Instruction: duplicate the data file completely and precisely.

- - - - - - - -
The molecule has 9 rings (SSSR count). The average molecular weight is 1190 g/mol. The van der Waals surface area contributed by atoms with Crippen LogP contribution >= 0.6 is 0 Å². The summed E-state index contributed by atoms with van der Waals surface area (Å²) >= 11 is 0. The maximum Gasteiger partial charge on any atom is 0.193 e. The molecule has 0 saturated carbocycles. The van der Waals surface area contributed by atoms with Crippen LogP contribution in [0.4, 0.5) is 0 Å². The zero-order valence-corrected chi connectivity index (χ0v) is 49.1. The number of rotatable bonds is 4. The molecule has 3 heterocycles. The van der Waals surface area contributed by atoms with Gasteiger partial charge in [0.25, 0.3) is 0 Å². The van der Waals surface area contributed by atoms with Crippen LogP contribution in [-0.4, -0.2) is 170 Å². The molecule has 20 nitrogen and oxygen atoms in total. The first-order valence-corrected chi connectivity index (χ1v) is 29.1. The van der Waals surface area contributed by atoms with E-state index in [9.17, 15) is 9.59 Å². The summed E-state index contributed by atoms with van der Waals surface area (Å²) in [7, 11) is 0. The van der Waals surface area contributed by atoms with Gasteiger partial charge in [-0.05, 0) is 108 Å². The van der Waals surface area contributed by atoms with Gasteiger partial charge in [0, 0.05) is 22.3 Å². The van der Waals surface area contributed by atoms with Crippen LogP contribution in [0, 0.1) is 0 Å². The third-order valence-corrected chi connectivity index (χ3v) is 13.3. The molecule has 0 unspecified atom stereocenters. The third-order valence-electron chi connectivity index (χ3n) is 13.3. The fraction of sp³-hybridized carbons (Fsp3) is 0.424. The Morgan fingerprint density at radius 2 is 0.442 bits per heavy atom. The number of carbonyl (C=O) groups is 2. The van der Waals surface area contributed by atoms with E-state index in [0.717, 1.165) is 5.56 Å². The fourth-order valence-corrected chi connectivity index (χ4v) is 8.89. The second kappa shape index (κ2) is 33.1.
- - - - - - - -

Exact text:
The molecule has 9 rings (SSSR count). The average molecular weight is 1190 g/mol. The van der Waals surface area contributed by atoms with Crippen LogP contribution >= 0.6 is 0 Å². The summed E-state index contributed by atoms with van der Waals surface area (Å²) >= 11 is 0. The maximum Gasteiger partial charge on any atom is 0.193 e. The molecule has 0 saturated carbocycles. The van der Waals surface area contributed by atoms with Crippen LogP contribution in [0.4, 0.5) is 0 Å². The zero-order valence-corrected chi connectivity index (χ0v) is 49.1. The number of rotatable bonds is 4. The molecule has 3 heterocycles. The van der Waals surface area contributed by atoms with Gasteiger partial charge in [0.25, 0.3) is 0 Å². The van der Waals surface area contributed by atoms with Crippen LogP contribution in [-0.4, -0.2) is 170 Å². The molecule has 20 nitrogen and oxygen atoms in total. The first-order valence-corrected chi connectivity index (χ1v) is 29.1. The van der Waals surface area contributed by atoms with E-state index in [9.17, 15) is 9.59 Å². The summed E-state index contributed by atoms with van der Waals surface area (Å²) in [7, 11) is 0. The van der Waals surface area contributed by atoms with Gasteiger partial charge in [-0.05, 0) is 108 Å². The van der Waals surface area contributed by atoms with Gasteiger partial charge in [0, 0.05) is 22.3 Å². The van der Waals surface area contributed by atoms with Crippen LogP contribution in [0, 0.1) is 0 Å². The third-order valence-corrected chi connectivity index (χ3v) is 13.3. The molecule has 0 unspecified atom stereocenters. The third-order valence-electron chi connectivity index (χ3n) is 13.3. The fraction of sp³-hybridized carbons (Fsp3) is 0.424. The Morgan fingerprint density at radius 2 is 0.442 bits per heavy atom. The number of carbonyl (C=O) groups is 2. The van der Waals surface area contributed by atoms with E-state index in [0.717, 1.165) is 5.56 Å². The fourth-order valence-corrected chi connectivity index (χ4v) is 8.89. The second kappa shape index (κ2) is 33.1.